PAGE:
Future Tense newsletter: How Facebook is coming to terms with its political influence.

Future Tense Newsletter: How Facebook Is Coming to Terms With Its Political Influence

Future Tense Newsletter: How Facebook Is Coming to Terms With Its Political Influence

Future Tense
The Citizen's Guide to the Future
Aug. 9 2017 2:47 PM

Future Tense Newsletter: How Facebook Is Coming to Terms With Its Political Influence

Tech-And-Media-Elites-Attend-Allen-And-Company-Annual-Meetings-In-Idaho
Facebook CEO and founder Mark Zuckerberg

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Greetings, Future Tensers,

Nine months since the U.S. presidential election, Facebook is still in the early stages of coming to terms with its political influence. As part of its ambitions to create a platform that goes beyond connecting friends and family, it has unveiled new features aimed at connecting government representatives to the citizens they’re elected to serve. But Faine Greenwood questions whether we can trust a social media network’s attempts to better our representative government. She writes, “Not only is it unclear whether these tools will actually foster meaningful engagement, it’s also questionable whether private companies like Facebook—even if they’re well-meaning—should be trusted to keep democracies’ best interests at heart.”

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Relatedly, Will Oremus took stock of Facebook’s most recent attempts to combat fake news—a major problem during the presidential campaign, of course. He points out that the company no longer uses the term “fake news” in press releases. Facebook has also launched a “Related Articles” feature to the news feed as a way to give users “easier access to additional perspectives and information, including articles by third-party fact checkers.”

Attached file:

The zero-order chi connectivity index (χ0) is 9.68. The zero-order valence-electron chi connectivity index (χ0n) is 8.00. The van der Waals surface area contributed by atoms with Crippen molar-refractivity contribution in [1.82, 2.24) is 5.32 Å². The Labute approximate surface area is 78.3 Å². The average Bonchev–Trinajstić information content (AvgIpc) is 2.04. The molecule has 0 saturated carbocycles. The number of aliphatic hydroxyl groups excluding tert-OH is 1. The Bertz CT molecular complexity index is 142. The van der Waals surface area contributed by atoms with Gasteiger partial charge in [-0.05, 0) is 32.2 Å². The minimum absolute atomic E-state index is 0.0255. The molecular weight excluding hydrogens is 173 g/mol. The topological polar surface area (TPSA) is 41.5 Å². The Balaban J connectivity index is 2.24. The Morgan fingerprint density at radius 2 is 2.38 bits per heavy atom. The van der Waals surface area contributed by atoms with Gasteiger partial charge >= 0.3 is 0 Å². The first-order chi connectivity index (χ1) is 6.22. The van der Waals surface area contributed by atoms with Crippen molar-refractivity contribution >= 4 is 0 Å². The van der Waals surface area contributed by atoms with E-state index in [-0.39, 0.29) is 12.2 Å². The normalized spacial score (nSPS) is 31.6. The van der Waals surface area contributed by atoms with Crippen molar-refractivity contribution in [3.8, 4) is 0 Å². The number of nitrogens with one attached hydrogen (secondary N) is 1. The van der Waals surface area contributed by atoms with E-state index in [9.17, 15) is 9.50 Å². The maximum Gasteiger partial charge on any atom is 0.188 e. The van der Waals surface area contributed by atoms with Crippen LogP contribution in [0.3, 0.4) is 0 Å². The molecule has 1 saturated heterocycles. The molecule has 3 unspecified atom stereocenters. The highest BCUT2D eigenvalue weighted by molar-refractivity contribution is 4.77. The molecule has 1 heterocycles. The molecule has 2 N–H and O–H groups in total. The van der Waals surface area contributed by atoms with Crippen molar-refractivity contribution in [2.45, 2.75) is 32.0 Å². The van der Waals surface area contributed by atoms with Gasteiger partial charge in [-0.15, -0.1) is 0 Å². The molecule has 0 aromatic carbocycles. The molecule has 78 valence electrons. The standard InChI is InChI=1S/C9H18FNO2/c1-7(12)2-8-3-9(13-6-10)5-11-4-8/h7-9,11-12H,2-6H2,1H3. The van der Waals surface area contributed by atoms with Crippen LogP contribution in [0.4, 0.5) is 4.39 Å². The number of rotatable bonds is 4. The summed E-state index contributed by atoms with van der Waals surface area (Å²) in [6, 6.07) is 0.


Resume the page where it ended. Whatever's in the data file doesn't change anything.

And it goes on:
While Facebook wants to bring some tech to government, government was thinking about tech this past week. The Senate is considering (surprisingly) sensible security legislation for internet of things devices. In more concerning news, Immigrations and Customs Enforcement is investigating the potential to use predictive policing technology—which critics say depends on biased data—in its new “extreme vetting” program.

Other things we read this week while trying to figure out why our stash of bitcoin doubled last week:

  • Coding boot camps: Although coding boot camps were supposed to be the next big thing in higher education, the recent closures of two high-profile camps reveals the industry is struggling to find a sustainable business model.
  • Wacky neural networks: Jacob Brogan talks with Janelle Shane about how (and why) she teaches neural networks to name craft beers and come up with knock-knock jokes.
  • Paper technology: Rachel Adler chronicles how improvements made to the printing press and the manufacturing of paper contributed to major societal changes in the 19th century and heralded the beginnings of mass media.
  • Sex-trafficking bill: Members of Congress have introduced a bill that would make it easier to punish online service providers when criminals use their services for sex trafficking. But Mike Godwin says that the bill, as currently written, could threaten internet freedom and innovation.
  • Religious apps: Aneesa Bodiat explores the benefits and pitfalls of using new technology to satisfy spiritual and religious needs.

Un-tagging myself,
Emily Fritcke
For Future Tense

Future Tense is a partnership of Slate, New America, and Arizona State University.

Future Tense is a partnership of SlateNew America, and Arizona State University.

Emily Fritcke is a research associate for Future Tense.